Popped Culture: Nancy Sinatra

culture
You can find her on every female empowerment mix tape, wedged between Helen Reddy and Gloria Gaynor. Her biggest hit is the anthem for jilted girlfriends. Nancy Sinatra and her boots walked into the hearts of millions in the mid-1960s and made her a feminist icon. Now she seems little more than a feminist footnote. Let’s remedy our ignorance by putting on our nostalgia boots and taking a tour of Nancy’s career.

It would be easy, though inaccurate, to write off Nancy Sinatra as a celebuspawn with a career based solely on nepotism. At the initial launch of her career, Nancy was in danger of living a lifetime in her father’s shadow. A mousy brunette with moderate singing talent, she started out singing the same bubblegum pop and torch songs as her contemporaries. As Frank Sinatra’s Daughter she was entitled a chance at stardom but was posed for a mostly forgettable string of appearances on holiday specials and the occasional duet with Frank or Dean Martin. She probably didn’t set out with the intent to become a trail-blazing feminist and role model for aspiring women musicians. Like most entertainers, she just wanted to sell some albums.

When Nancy emerged with a new look and sound, she stood apart from her competition and her own father. Her rebel bombshell persona let her dominate the stage in way she couldn’t as a brunette. Songwriter Lee Hazlewood gave her an edgy pop sound and lyrics that turned the tables on the traditional male-female relationship. Nancy’s new bold blonde attitude made the feminist statement that she could be ogled but on her own terms, that she was a woman who doesn’t tolerate misbehaving men but isn’t above misbehaving herself. And with “These Boots Are Made for Walkin’“, Nancy’s proclamation was well-received and adopted by newly liberated women.

For all the talk of female empowerment and gender equality, none of Nancy’s songs purport the message that she doesn’t need a man at all. She may chastise a man for doing her wrong, but she’s gonna find a new man that she can whip into shape not give up on men for good. Nancy isn’t really about sisterhood and girl power so much as she is about sexual liberation, which shouldn’t be disparaged. It was the 1960s and these baby steps were giant leaps in that era.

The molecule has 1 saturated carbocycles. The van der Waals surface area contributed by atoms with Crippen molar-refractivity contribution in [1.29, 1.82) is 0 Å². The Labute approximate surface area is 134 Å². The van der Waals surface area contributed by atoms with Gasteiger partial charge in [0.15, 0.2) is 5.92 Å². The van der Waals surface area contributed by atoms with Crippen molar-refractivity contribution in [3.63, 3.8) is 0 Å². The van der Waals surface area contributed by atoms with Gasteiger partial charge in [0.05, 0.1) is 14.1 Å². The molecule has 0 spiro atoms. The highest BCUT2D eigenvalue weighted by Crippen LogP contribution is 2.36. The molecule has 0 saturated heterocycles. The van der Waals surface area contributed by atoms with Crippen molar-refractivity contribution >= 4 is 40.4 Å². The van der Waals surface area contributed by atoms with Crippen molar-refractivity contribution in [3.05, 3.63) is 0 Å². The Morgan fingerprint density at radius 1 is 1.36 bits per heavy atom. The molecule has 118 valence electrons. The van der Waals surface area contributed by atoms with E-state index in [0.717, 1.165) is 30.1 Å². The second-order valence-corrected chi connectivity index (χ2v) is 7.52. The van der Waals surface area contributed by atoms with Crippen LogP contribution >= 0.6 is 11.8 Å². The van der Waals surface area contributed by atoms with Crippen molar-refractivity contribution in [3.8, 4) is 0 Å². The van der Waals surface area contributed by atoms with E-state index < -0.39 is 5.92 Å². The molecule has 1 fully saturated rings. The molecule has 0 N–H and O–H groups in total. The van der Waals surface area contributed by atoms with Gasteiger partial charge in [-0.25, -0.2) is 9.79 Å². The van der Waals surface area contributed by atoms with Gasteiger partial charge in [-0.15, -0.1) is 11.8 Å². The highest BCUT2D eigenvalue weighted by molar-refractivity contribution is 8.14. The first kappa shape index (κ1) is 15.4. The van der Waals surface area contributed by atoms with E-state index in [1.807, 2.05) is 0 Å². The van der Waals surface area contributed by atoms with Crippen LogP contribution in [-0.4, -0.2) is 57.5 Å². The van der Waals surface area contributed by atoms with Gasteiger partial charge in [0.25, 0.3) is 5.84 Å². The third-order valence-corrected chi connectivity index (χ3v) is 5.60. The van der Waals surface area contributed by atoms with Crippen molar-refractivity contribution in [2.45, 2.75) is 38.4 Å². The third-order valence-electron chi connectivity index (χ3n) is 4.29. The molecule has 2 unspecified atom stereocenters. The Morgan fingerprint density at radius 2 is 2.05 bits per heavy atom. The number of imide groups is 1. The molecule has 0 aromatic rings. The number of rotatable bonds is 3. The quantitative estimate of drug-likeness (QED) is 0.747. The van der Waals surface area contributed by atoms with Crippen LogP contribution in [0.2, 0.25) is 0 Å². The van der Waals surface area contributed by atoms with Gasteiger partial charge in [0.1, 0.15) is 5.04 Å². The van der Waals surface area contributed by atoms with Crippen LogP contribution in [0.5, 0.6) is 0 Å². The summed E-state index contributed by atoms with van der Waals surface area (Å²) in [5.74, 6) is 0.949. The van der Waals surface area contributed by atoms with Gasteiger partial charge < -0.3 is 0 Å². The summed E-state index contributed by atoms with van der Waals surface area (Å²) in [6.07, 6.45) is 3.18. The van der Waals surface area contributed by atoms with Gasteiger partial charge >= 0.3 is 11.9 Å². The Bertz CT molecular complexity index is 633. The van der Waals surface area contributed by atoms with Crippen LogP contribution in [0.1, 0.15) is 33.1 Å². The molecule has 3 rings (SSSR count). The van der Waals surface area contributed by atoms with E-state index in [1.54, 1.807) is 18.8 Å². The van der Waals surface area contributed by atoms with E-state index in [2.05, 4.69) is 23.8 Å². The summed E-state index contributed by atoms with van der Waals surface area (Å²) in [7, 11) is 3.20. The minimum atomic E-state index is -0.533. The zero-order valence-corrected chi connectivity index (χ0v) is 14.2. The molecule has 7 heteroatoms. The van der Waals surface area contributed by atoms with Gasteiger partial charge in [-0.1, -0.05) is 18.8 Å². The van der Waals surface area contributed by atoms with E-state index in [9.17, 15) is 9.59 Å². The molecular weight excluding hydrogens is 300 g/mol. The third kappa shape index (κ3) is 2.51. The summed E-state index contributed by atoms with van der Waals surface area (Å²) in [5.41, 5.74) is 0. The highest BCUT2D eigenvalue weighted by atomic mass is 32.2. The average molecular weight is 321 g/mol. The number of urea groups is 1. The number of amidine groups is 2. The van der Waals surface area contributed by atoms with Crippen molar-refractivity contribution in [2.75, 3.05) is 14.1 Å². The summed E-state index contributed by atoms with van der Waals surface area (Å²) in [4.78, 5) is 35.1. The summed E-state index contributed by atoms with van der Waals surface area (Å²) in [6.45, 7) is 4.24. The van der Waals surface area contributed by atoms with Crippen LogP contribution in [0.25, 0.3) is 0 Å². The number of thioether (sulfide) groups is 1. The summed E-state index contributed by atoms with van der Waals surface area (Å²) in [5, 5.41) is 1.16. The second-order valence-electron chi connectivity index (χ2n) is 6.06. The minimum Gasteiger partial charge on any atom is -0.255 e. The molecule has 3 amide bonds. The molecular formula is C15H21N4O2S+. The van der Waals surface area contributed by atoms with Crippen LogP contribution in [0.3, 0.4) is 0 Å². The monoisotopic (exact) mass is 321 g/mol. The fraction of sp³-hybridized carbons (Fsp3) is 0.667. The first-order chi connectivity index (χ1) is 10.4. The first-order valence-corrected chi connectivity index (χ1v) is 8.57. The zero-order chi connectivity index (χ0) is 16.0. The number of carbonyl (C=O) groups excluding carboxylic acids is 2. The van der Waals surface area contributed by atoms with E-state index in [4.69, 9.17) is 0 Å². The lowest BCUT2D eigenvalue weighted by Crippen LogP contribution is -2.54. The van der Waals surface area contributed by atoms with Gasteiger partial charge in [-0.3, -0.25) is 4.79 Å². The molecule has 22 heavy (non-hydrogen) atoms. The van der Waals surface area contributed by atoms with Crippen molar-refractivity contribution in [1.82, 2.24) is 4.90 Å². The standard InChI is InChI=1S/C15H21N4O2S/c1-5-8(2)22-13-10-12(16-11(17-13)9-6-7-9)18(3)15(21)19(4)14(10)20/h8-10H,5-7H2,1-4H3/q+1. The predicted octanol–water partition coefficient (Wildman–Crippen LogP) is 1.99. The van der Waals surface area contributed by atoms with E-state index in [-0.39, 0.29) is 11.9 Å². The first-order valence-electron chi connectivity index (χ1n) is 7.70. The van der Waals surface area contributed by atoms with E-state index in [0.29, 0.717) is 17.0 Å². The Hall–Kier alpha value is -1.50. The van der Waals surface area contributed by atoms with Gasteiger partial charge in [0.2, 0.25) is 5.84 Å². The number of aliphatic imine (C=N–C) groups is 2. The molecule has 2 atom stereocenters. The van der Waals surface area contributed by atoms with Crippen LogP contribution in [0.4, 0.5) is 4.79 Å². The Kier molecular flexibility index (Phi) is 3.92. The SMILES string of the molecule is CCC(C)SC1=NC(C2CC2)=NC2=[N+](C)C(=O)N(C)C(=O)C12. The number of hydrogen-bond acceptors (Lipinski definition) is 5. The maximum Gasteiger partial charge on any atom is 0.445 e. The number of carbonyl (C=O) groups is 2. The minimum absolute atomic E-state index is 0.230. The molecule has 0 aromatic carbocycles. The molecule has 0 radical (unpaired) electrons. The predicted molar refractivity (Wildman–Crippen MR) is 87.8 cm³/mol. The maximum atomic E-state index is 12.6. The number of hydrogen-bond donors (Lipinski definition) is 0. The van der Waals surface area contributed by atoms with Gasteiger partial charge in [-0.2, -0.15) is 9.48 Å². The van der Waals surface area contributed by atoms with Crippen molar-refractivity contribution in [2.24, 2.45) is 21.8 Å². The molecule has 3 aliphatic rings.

Nancy’s tough girl act didn’t translate into dance. It’s rare to find a performance in which Nancy Sinatra performs a full dance routine. Most footage of her performances usually show her posed gracefully atop set pieces or standing amidst dancers who handle all the heavy hoofing. Cool girls don’t do choreography, it seems. Occasionally Nancy can be seen employing an obligatory wiggle. Based on her performance in Speedway, maybe some cool girls don’t need to dance.

After her initial success, Nancy began disconnecting from her brand. She maintained the physical appearance but veered off in different musical directions. Questionable song choices, like a duet of “Somethin’ Stupid” with daddy Frank, are used to fill out an album. Her albums become more disjointed with covers that show off her pipes rather than her persona. The argument could be made that tracks like “Until It’s Time for You to Go” and “As Tears Go By” balance out ones like “Sorry ‘Bout That” and “I Gotta Get Outta This Town” and give her a necessary vulnerability so that she doesn’t come across as a cold-hearted heartbreaker. The ratio of Hazlewood-inspired pop to mellow ballads decreased with each album. Two years after Boots, Nancy made a musical shift from pop into country, teaming up with Hazlewood vocally.

Despite the branding conflicts, Nancy’s pop offerings have interesting musical arrangements that are fun and unexpected. She really makes cover songs her own instead of crooning along to the original arrangement. Her foray into the country-western genre retain most of her pop edge, making it passably palatable even to someone who eschews country music.

After four years, Nancy began shifting out of the spotlight and into motherhood. Beneath the liberated modern woman facade lurked a traditional-minded woman content to settle down and raise a family. She resurfaced in the mid-1990s with a Playboy spread and a new album. She was 54 when she posed for Playboy in 1995, again blazing trails and challenging perceptions, this time leading the sexual liberation of AARP members. Nancy’s daring magazine appearance helped pave the way for society’s acceptance of sexy older ladies like Helen Mirren and motivated aging women to trade their blue rinse for Botox.

It’s a shame that Nancy’s legacy is one song when there’s so much in her musical catalog to be discovered and enjoyed. Love her or hate her, she’s an inspiration. She cultivated an identity separate from her father and managed a comeback at a time of life when most people are dreaming of retirement. And she’s still active, making music and donating her time to political and charitable causes. She keeps her Twitter (@NancySinatra) and website regularly updated and is a regular host on the Siriusly Sinatra channel on SiriusXM.

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